• 12 Norman October 14, 2022, 7:33 pm

    Is anything likely to drastically reverse gilt yields in the short term? I’m looking into constructing a gilt ladder but it would involve transferring my SIPP elsewhere. I can only see yields increasing further but would be interested in the thoughts of the wiser.

  • 13 Seeking Fire October 14, 2022, 9:19 pm

    Good article and good comments – Vroom etc.

    I agree Gilts are kind of looking quite interesting again, although it’s also very notable that other assets are looking very interesting too – PHP LN on a 6.7% divi yield anyone…..

    I also bought the TN24 to hedge a liability coming up. Gilts are very useful from that perspective. You need to find x amount at a set point in the future, find the closest Gilt and then work back to what you need to put aside today. Similar to a bond ladder for retirees or savers etc.

    On index linked gilts, particular the long duration, it’s worth being aware that although they are now showing a +ve real yield, it’s perfectly feasible that real yield increases substantially from here. Not such an issue for short dated bonds obviously. No prediction – I have no clue.

    Take the 2073 ILG and check out the price chart over the last month. It’s not for the faint hearted, widows or orphans. Having said that, if the price fell back to 40 or below then that feels very good value.


    A good example of a bond showing much more volatility than an equity. Which is the opposite of what the uninitiated would think.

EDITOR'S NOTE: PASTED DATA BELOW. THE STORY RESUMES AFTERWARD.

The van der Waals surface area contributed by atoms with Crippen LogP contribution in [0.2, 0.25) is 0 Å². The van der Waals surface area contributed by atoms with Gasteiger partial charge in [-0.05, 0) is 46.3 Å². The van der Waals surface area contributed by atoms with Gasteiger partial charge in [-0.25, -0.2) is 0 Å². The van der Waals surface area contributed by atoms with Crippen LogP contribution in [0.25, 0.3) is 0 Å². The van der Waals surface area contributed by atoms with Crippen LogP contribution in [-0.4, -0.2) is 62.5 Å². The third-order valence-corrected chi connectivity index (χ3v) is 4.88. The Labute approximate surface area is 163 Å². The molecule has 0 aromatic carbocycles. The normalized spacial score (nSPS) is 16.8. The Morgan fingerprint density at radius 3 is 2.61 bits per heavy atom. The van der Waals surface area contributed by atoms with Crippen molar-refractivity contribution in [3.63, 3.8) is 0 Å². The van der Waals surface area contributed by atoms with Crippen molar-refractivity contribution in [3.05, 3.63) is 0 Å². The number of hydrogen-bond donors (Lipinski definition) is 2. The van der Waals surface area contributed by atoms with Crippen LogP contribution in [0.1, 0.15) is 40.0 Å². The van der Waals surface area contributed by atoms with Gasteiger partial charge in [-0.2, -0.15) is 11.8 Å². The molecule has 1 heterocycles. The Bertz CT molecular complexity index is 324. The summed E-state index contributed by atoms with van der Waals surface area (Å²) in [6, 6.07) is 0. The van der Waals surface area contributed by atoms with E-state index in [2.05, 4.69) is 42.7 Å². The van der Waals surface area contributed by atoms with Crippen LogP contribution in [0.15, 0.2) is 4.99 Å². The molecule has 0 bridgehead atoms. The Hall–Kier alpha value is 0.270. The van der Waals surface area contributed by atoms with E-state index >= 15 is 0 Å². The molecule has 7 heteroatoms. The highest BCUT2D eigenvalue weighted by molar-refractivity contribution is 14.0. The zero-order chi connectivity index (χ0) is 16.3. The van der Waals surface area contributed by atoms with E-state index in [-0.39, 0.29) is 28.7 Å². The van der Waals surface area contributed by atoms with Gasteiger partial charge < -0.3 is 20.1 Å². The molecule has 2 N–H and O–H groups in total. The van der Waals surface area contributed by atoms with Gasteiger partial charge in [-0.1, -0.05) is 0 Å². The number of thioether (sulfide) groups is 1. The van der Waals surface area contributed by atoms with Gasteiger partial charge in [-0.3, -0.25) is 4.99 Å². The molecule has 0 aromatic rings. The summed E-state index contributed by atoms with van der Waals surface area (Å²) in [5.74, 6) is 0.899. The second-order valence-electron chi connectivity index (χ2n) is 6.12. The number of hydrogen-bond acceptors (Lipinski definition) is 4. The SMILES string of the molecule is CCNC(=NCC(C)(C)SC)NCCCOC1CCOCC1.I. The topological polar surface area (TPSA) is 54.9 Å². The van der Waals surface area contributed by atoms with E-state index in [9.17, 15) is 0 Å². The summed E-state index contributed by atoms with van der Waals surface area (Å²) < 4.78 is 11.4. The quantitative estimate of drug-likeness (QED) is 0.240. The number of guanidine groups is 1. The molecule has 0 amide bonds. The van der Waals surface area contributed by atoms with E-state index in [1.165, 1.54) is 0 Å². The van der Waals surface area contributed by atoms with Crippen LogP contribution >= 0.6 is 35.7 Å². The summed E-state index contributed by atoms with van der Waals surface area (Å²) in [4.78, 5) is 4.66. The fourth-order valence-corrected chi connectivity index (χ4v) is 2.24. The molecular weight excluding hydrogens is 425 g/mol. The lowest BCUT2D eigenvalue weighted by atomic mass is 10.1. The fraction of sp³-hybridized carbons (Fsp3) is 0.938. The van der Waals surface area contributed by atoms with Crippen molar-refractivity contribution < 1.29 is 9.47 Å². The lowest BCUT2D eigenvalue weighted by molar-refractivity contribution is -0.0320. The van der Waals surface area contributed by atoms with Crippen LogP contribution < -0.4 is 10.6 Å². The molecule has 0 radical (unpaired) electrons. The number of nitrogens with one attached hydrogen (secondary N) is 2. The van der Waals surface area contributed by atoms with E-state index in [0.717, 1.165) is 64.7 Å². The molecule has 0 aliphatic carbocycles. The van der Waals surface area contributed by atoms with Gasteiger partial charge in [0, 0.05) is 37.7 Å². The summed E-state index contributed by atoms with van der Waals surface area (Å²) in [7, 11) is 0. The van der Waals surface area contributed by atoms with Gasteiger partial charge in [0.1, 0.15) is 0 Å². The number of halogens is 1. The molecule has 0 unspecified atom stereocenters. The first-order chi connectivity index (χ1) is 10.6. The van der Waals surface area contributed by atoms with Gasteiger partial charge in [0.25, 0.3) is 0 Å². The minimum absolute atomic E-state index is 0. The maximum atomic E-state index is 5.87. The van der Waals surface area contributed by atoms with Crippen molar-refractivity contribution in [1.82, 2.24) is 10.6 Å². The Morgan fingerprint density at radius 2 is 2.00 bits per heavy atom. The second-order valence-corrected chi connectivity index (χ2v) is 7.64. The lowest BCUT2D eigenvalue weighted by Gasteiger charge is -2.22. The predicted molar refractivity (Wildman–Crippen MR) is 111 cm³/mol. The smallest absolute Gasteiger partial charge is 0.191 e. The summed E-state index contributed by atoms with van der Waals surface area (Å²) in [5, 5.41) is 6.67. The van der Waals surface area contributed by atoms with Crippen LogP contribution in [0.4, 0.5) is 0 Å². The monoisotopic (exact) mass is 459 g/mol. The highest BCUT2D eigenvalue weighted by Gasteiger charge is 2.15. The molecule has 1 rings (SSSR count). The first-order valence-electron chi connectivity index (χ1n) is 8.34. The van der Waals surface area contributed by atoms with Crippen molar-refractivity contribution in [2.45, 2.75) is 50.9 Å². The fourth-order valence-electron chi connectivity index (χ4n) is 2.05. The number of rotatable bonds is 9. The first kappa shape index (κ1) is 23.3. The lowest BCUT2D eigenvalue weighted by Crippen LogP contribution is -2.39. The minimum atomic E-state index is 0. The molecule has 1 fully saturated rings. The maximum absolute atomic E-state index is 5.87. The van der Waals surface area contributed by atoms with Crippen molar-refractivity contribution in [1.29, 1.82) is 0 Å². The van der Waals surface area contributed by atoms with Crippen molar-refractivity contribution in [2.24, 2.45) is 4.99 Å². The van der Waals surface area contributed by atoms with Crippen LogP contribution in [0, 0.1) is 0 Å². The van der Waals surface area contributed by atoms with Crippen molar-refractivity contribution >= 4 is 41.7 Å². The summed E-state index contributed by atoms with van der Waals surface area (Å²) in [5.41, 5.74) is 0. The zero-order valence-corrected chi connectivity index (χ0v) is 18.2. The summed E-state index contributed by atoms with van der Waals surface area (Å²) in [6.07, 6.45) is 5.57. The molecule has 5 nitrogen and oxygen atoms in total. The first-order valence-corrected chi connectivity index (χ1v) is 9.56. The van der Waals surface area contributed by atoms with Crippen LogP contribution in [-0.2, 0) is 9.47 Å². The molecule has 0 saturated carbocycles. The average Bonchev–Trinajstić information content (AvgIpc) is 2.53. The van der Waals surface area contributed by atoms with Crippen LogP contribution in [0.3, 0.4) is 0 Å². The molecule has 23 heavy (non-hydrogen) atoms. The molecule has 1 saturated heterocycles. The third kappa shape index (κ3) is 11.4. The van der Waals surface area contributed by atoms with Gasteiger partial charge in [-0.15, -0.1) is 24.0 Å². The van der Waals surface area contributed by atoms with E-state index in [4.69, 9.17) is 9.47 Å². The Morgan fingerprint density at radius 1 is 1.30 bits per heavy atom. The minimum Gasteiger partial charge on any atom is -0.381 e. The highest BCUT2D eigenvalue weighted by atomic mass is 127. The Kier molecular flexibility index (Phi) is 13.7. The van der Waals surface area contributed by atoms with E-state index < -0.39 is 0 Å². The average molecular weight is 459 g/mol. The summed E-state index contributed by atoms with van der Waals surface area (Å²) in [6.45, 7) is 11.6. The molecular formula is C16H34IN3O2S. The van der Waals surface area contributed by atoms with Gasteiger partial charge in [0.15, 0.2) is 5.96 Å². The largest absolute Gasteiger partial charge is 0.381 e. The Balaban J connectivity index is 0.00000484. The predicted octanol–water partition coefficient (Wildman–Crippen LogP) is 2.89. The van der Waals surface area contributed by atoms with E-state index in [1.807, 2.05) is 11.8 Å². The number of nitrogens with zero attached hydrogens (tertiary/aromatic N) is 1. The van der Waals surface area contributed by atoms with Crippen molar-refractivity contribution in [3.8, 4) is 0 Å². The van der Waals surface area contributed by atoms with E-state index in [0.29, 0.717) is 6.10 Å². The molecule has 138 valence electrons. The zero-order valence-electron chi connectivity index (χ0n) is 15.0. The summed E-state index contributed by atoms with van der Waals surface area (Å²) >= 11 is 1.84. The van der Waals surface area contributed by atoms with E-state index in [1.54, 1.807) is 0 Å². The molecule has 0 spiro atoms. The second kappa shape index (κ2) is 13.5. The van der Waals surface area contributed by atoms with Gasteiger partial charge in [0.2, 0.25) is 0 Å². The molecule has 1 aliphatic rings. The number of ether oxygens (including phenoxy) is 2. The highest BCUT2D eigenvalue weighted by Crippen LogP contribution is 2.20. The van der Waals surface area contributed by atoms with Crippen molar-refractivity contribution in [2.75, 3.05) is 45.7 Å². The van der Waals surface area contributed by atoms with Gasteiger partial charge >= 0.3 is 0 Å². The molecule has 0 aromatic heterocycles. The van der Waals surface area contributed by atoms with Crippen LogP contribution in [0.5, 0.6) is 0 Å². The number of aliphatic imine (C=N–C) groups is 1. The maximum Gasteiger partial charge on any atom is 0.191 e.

I agree unless you are trading, holding individual bonds to maturity makes a lot of sense.

    Nice to see the bond market dictating economic policy from here on not the treasury 🙂

  • 14 Andrew October 15, 2022, 1:17 am

    The estimated redemption payments (based on some entered average inflation rate) can generated on the DMO’s website:


    e.g. for the 2073 bond, which last traded at £77.97 according to H&L and currently reports £496.99 on the DMO report

    =YIELD(“18/10/2022″,”22/03/2073”,0.125/100,77.97,496.99,2,3) = 3.78%

    I would guess this is slightly more accurate than just compounding £100 over 50 years at 3%? Perhaps it takes in to account the inflation indexing on the coupons as well?

  • 15 Andrew October 15, 2022, 1:32 am

    Actually I guess it would make more sense if these DMO estimated redemption payments are taking in account indexation that has already passed since issue?

    I suppose accounting for indexation of the coupons is much more tricky and would just be a bonus

  • 16 Mr Optimistic October 15, 2022, 8:32 am

    @Vroom. Thank you.

  • 17 Naeclue October 15, 2022, 11:21 am

    @Vroom “Excel has a Yield function which calculates the YTM of Bonds. Type =YIELD(maturity date,2 working ways date,coupon,price,100,2,3) for £ bonds”.

    Small point, but you should use 1 as the day count basis instead of 3. 1 is actual/actual, 3 is actual/365. Gilts used to trade actual/365 but that changed over 20 years ago.

  • 18 Naeclue October 15, 2022, 11:35 am

    One other point worth mentioning with respect to tax on gilt interest is the handling of accrued interest. When you buy a gilt you pay accrued interest (usually). You can deduct that accrued interest from other interest payable in the tax year. Don’t forget to do that!